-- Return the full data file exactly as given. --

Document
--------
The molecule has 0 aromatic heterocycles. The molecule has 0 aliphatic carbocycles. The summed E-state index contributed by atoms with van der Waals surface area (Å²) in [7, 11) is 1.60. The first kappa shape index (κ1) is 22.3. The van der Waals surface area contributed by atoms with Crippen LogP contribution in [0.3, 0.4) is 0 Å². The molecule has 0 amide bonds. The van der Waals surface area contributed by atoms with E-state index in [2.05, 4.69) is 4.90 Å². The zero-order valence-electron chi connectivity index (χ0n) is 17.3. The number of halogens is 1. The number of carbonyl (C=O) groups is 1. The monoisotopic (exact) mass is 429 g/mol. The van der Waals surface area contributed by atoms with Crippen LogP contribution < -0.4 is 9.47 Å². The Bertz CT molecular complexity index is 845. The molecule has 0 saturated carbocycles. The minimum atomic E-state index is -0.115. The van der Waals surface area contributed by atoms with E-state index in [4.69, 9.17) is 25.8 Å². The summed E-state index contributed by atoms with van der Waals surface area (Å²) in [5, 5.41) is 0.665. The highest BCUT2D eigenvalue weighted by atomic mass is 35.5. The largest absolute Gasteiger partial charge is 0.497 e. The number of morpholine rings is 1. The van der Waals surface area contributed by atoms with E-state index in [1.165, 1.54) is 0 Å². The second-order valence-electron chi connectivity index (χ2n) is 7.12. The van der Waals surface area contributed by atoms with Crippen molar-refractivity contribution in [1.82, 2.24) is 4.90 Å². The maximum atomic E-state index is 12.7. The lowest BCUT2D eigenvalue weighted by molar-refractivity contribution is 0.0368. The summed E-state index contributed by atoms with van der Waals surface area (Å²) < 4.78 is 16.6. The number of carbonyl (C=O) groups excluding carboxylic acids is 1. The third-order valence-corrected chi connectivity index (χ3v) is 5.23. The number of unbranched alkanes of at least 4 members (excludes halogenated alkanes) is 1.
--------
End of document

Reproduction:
The molecule has 0 aromatic heterocycles. The molecule has 0 aliphatic carbocycles. The summed E-state index contributed by atoms with van der Waals surface area (Å²) in [7, 11) is 1.60. The first kappa shape index (κ1) is 22.3. The van der Waals surface area contributed by atoms with Crippen LogP contribution in [0.3, 0.4) is 0 Å². The molecule has 0 amide bonds. The van der Waals surface area contributed by atoms with E-state index in [2.05, 4.69) is 4.90 Å². The zero-order valence-electron chi connectivity index (χ0n) is 17.3. The number of halogens is 1. The number of carbonyl (C=O) groups is 1. The monoisotopic (exact) mass is 429 g/mol. The van der Waals surface area contributed by atoms with Crippen LogP contribution < -0.4 is 9.47 Å². The Bertz CT molecular complexity index is 845. The molecule has 0 saturated carbocycles. The minimum atomic E-state index is -0.115. The van der Waals surface area contributed by atoms with E-state index in [4.69, 9.17) is 25.8 Å². The summed E-state index contributed by atoms with van der Waals surface area (Å²) in [5, 5.41) is 0.665. The highest BCUT2D eigenvalue weighted by atomic mass is 35.5. The largest absolute Gasteiger partial charge is 0.497 e. The number of morpholine rings is 1. The van der Waals surface area contributed by atoms with E-state index in [1.165, 1.54) is 0 Å². The second-order valence-electron chi connectivity index (χ2n) is 7.12. The van der Waals surface area contributed by atoms with Crippen molar-refractivity contribution in [1.82, 2.24) is 4.90 Å². The maximum atomic E-state index is 12.7. The lowest BCUT2D eigenvalue weighted by molar-refractivity contribution is 0.0368. The summed E-state index contributed by atoms with van der Waals surface area (Å²) < 4.78 is 16.6. The number of carbonyl (C=O) groups excluding carboxylic acids is 1. The third-order valence-corrected chi connectivity index (χ3v) is 5.23. The number of unbranched alkanes of at least 4 members (excludes halogenated alkanes) is 1.